Intracytoplasmic Sperm Injection (ICSI)
ICSI is a laboratory technique in which a single spermatozoon is injected into the oocyte’s cytoplasm. It is performed in the following cases: severe male factor infertility, poor oocyte quality or low number of oocytes, advanced age, previous failed conventional IVF cycles.
Assisted Hatching (AH)
Assisted Hatching is another laboratory technique, which is performed before embryo transfer.
Under normal circumstances, an embryo emerges or “hatches” from its shell (zona pellucida) before it can implant in the uterus.
In Assisted Hatching, a chemical or laser is used to dissolve a part of the embryo’s outer shell so as to facilitate the hatching process. AH may be performed in the following cases: prior failed IVF cycles, patients > 38 years old, abnormally thick zone.
Percutaneous Epidydimal Sperm Aspiration (PESA) and Testicular Sperm Extraction (TESE)
Some men have no spermatozoa in their ejaculate but, nevertheless, the testes produce them.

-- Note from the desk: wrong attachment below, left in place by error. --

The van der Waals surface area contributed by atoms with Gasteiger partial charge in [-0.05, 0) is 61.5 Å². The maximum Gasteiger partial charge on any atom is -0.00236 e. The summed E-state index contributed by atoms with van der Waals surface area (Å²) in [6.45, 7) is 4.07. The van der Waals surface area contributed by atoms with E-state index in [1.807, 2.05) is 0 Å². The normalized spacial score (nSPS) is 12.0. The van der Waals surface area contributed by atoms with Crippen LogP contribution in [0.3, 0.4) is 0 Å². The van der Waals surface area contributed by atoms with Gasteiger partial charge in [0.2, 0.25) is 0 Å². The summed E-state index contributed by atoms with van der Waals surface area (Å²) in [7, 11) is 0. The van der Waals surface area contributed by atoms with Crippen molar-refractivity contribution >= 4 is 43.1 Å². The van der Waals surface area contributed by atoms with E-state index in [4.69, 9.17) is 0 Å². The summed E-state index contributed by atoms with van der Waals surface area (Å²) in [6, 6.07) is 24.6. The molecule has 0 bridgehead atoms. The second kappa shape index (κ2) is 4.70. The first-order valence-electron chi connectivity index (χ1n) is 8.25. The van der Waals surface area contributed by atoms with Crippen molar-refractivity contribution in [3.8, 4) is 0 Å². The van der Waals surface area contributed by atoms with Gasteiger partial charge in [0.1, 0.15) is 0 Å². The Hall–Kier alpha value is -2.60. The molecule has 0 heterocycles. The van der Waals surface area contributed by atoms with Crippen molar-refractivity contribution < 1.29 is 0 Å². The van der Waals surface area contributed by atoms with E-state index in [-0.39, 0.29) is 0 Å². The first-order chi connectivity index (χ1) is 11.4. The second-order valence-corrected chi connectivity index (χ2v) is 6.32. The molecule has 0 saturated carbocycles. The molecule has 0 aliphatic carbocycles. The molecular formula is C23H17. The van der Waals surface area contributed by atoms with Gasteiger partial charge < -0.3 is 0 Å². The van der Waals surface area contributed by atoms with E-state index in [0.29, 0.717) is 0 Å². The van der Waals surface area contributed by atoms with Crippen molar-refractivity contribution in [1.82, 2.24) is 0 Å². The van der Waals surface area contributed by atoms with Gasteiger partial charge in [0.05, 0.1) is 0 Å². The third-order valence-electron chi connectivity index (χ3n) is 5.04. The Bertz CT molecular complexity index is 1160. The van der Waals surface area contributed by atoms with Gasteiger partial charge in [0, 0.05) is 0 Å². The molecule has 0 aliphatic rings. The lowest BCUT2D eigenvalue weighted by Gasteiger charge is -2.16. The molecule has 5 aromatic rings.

This may occur as a result of a vasectomy, a congenital obstruction of the sperm ducts, inadequate development of the spermatozoa, etc.
In such cases, an Urologist can obtain sperm directly from the testes with a needle or a small incision.
Such techniques are effective when combined with ICSI.
Good quality embryos, not transferred during the course of an IVF cycle, may be cryopreserved for future use.
The embryos are stored in liquid nitrogen at -196°C and may be thawed at a later date.
The procedures involved in preparing for a frozen embryo transfer cycle are much simpler and cheaper than a typical IVF cycle. Cryopreserving strictly good quality embryos maximizes the chances of success when these embryos are thawed and transferred in a future cycle.
Preimplantation Genetic Diagnosis (PGD)
The genetic screening of embryos before they implant is advised for patients at risk of genetic disorders, such as cystic fibrosis or thalassaemia and for couples with infertility associated with chromosomal abnormalities, as is the case with recurrent miscarriages or repeated IVF failures.
In many cases, particularly women of advanced age, infertility may be due to diminished ovarian function and consequent poorer quality oocytes. If ovarian function is severely compromised, it is very difficult to achieve a pregnancy with the patient’s own oocytes.
The use of donor oocytes is sometimes the only way for a couple to conceive.
It is a complex procedure from a medical, psychological and ethical perspective.